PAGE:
General Defect Instrument Return Center
PO Box 411/Purvis
Bremen, Ohio 43107-0411

I guess you should include any notes which you feel relevant. You may send the instruments postage due.

Spaw


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Subject: RE: Protecting the finish on a new Martin?
From: GUEST,Claymore
Date: 18 Dec 01 - 02:39 PM

As one who lived in Hawaii from 59-64 (lived in Aiea, went to Radford) and played guitars, banjo's and ukes (Martins and Vegas mostly) don't worry about the humidity. Forty to fifty percent is ideal and up to seventy isn't bad. You'll do more harm trying to dehumidify, which would happen more rapidly than what your Martin has gradually become accustomed to before you bought it. If it sounds good now, and the neck is holding it's set, your guitar is "home".

Try the Martin SP mediums which I use on my Martin 2K and match Rick's gauges almost exactly. Test the lemon oil on the guitars finish in a un-noticed spot before using it on your fretboard and bridge (I try the end of a Q-tip under one of the tuning gear arms in the middle two tuners for my tests). Then use a cheap paint brush to lightly paint on a thin coat over both fretboard and bridge about once a year. Clean the finished areas on the back of the neck and sound board of the overflow oil and let the rest set for about ten minutes. Then wipe it semi-dry and set aside overnight. You'll know you need to do it again when little white streaks appear in the grain of the exposed wood.

A bad sign of too much humidity (usually from not wiping down your fret board after sweating all over it, or a poor job of setting the frets) is when the wood between the frets begins to buckle up where each fret crosses the fretboard. Red oil or lemon oil prevents the sweat from being absorbed deep into the wood, and becomes more necessary as the instrument ages, and the surface finish of the fretboard is worn away by your flying fingers. Good Luck!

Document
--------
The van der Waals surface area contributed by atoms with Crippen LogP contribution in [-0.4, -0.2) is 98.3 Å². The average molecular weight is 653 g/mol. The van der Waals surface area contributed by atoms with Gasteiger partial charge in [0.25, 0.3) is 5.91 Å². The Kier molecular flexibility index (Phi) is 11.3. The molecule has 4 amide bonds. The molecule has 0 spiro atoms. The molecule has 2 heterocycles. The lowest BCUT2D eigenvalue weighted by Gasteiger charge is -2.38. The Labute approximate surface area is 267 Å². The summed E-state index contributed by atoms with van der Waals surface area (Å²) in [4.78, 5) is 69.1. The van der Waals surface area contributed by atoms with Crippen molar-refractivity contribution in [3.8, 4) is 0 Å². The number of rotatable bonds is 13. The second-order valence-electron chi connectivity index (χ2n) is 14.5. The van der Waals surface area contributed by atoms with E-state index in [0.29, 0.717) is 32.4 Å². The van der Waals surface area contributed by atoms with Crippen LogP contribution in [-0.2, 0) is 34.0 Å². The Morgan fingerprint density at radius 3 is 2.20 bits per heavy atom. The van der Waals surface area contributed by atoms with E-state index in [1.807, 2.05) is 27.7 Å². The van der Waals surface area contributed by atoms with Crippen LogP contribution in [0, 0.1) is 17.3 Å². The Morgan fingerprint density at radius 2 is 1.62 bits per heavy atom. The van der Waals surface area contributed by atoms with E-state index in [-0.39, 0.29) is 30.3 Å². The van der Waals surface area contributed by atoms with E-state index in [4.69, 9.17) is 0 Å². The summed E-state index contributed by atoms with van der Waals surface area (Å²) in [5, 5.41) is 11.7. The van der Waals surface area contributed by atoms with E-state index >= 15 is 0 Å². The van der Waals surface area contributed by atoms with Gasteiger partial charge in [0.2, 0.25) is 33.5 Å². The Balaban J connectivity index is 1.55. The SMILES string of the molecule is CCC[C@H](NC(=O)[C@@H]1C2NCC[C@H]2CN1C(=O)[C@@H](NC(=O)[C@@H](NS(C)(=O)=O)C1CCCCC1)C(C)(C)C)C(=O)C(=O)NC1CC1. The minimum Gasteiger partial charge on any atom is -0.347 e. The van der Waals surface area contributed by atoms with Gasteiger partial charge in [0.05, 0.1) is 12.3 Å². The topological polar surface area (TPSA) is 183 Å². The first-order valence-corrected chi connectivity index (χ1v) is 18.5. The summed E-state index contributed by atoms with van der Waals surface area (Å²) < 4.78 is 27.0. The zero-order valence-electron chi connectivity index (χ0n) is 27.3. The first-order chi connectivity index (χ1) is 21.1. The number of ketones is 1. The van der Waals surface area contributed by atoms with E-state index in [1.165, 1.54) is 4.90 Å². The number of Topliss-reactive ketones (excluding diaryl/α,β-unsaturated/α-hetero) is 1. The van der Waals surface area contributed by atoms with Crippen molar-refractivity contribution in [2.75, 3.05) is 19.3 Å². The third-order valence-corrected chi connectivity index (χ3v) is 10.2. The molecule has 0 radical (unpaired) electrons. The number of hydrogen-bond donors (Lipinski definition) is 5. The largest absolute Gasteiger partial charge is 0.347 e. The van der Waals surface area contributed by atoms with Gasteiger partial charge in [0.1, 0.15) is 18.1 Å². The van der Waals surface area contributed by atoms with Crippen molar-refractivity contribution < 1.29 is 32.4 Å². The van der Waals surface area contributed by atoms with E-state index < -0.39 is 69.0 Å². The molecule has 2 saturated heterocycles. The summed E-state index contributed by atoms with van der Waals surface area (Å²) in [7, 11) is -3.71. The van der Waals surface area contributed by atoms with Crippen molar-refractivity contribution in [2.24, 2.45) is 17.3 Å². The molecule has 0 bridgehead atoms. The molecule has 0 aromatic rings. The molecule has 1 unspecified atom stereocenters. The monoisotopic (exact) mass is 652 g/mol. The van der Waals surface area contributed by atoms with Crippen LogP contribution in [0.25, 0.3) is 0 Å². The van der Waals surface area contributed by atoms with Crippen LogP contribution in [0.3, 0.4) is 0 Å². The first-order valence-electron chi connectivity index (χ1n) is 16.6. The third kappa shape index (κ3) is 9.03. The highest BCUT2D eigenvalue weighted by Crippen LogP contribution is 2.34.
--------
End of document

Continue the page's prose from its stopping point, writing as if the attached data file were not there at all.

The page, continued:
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Subject: RE: Protecting the finish on a new Martin?
From: Rick Fielding
Date: 18 Dec 01 - 06:50 PM

Think you may be right Wesley. There are probably a few sets that match my guages. A lot of folks in the Toronto area started using newtone/Masterclass a couple of years ago, and 'cause the (British) company that makes them was so helpful with customer suggestions, several of us just asked them to make custom sets. I haven't looked at that "bluegrass" set. I will though. Thanks.

Rick


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Subject: RE: Protecting the finish on a new Martin?
From: 53
Date: 18 Dec 01 - 08:12 PM

lemon oil is a great treatment for a dry fingerboard but ihaven't tried it on the bridge though, thanks for the info, BOB


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Subject: RE: Protecting the finish on a new Martin?
From: catspaw49
Date: 18 Dec 01 - 08:31 PM

I got it! Came to me driving back from Cub Scouts......GHS has been doing some odd matches for quite awhile...Bluegrass, True Lights, True Mediums, Lite Mediums, etc....but I knew that already....and so did you all probably. But what I noticed the other day was that Elixir is mixing some strings but mainly using heavier trebles to lighter basses. That's what caught my eye and I wondered then what the deal was as they had some problems initially with breakage....or are they after something else because of the slightly different sound and the fact they do last longer. Any ideas group?

Spaw